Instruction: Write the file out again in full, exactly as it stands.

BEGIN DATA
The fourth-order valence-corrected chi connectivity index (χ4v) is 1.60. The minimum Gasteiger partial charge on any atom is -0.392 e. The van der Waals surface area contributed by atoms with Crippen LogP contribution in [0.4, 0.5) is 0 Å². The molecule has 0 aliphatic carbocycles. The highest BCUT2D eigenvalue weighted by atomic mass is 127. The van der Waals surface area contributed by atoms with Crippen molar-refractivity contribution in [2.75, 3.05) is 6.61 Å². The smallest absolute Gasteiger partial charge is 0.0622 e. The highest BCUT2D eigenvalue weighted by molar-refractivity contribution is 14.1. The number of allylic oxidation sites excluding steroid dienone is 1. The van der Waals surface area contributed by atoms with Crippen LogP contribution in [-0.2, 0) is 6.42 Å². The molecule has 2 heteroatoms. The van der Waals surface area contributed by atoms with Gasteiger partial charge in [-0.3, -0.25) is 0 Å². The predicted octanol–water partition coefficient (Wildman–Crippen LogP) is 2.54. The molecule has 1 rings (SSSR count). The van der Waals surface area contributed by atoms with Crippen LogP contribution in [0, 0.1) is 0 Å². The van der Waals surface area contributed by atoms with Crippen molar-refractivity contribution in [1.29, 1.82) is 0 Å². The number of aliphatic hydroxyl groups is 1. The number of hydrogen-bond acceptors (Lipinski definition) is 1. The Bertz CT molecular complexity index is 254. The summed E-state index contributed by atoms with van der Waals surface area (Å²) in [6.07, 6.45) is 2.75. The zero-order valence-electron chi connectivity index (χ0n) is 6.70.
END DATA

The fourth-order valence-corrected chi connectivity index (χ4v) is 1.60. The minimum Gasteiger partial charge on any atom is -0.392 e. The van der Waals surface area contributed by atoms with Crippen LogP contribution in [0.4, 0.5) is 0 Å². The molecule has 0 aliphatic carbocycles. The highest BCUT2D eigenvalue weighted by atomic mass is 127. The van der Waals surface area contributed by atoms with Crippen molar-refractivity contribution in [2.75, 3.05) is 6.61 Å². The smallest absolute Gasteiger partial charge is 0.0622 e. The highest BCUT2D eigenvalue weighted by molar-refractivity contribution is 14.1. The number of allylic oxidation sites excluding steroid dienone is 1. The van der Waals surface area contributed by atoms with Crippen LogP contribution in [-0.2, 0) is 6.42 Å². The molecule has 2 heteroatoms. The van der Waals surface area contributed by atoms with Gasteiger partial charge in [-0.3, -0.25) is 0 Å². The predicted octanol–water partition coefficient (Wildman–Crippen LogP) is 2.54. The molecule has 1 rings (SSSR count). The van der Waals surface area contributed by atoms with Crippen LogP contribution in [0, 0.1) is 0 Å². The van der Waals surface area contributed by atoms with Crippen molar-refractivity contribution in [1.29, 1.82) is 0 Å². The number of aliphatic hydroxyl groups is 1. The number of hydrogen-bond acceptors (Lipinski definition) is 1. The Bertz CT molecular complexity index is 254. The summed E-state index contributed by atoms with van der Waals surface area (Å²) in [6.07, 6.45) is 2.75. The zero-order valence-electron chi connectivity index (χ0n) is 6.70.